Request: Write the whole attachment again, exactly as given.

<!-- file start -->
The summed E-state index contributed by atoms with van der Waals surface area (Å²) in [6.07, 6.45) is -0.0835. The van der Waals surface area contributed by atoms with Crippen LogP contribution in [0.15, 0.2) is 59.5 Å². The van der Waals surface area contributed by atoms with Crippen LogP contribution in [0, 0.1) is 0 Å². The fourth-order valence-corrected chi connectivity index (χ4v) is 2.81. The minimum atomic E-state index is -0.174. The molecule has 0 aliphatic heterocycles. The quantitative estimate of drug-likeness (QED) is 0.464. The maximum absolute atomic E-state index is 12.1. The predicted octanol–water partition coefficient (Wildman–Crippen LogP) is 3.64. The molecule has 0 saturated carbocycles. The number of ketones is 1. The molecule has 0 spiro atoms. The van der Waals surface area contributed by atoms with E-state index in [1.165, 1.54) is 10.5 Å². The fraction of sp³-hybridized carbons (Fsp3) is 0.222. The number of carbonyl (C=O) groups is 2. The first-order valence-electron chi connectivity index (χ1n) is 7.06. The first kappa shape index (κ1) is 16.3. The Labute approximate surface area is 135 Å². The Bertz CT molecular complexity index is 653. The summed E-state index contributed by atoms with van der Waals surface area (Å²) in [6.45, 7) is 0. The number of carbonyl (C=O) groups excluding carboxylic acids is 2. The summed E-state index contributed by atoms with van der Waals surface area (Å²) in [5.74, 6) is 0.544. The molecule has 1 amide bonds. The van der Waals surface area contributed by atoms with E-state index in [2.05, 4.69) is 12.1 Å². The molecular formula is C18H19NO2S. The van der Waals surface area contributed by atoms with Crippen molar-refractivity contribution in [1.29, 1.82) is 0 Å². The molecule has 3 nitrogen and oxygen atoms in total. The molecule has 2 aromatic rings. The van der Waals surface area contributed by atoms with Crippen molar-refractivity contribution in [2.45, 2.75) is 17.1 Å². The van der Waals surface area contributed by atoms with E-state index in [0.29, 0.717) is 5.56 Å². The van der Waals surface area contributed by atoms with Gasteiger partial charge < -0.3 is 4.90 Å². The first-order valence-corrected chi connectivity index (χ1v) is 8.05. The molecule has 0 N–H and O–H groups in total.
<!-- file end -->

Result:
The summed E-state index contributed by atoms with van der Waals surface area (Å²) in [6.07, 6.45) is -0.0835. The van der Waals surface area contributed by atoms with Crippen LogP contribution in [0.15, 0.2) is 59.5 Å². The van der Waals surface area contributed by atoms with Crippen LogP contribution in [0, 0.1) is 0 Å². The fourth-order valence-corrected chi connectivity index (χ4v) is 2.81. The minimum atomic E-state index is -0.174. The molecule has 0 aliphatic heterocycles. The quantitative estimate of drug-likeness (QED) is 0.464. The maximum absolute atomic E-state index is 12.1. The predicted octanol–water partition coefficient (Wildman–Crippen LogP) is 3.64. The molecule has 0 saturated carbocycles. The number of ketones is 1. The molecule has 0 spiro atoms. The van der Waals surface area contributed by atoms with E-state index in [1.165, 1.54) is 10.5 Å². The fraction of sp³-hybridized carbons (Fsp3) is 0.222. The number of carbonyl (C=O) groups is 2. The first-order valence-electron chi connectivity index (χ1n) is 7.06. The first kappa shape index (κ1) is 16.3. The Labute approximate surface area is 135 Å². The Bertz CT molecular complexity index is 653. The summed E-state index contributed by atoms with van der Waals surface area (Å²) in [6.45, 7) is 0. The number of carbonyl (C=O) groups excluding carboxylic acids is 2. The summed E-state index contributed by atoms with van der Waals surface area (Å²) in [5.74, 6) is 0.544. The molecule has 1 amide bonds. The van der Waals surface area contributed by atoms with E-state index in [2.05, 4.69) is 12.1 Å². The molecular formula is C18H19NO2S. The van der Waals surface area contributed by atoms with Crippen molar-refractivity contribution in [1.29, 1.82) is 0 Å². The molecule has 3 nitrogen and oxygen atoms in total. The molecule has 2 aromatic rings. The van der Waals surface area contributed by atoms with Crippen molar-refractivity contribution in [2.45, 2.75) is 17.1 Å². The van der Waals surface area contributed by atoms with E-state index in [0.29, 0.717) is 5.56 Å². The van der Waals surface area contributed by atoms with Gasteiger partial charge < -0.3 is 4.90 Å². The first-order valence-corrected chi connectivity index (χ1v) is 8.05. The molecule has 0 N–H and O–H groups in total.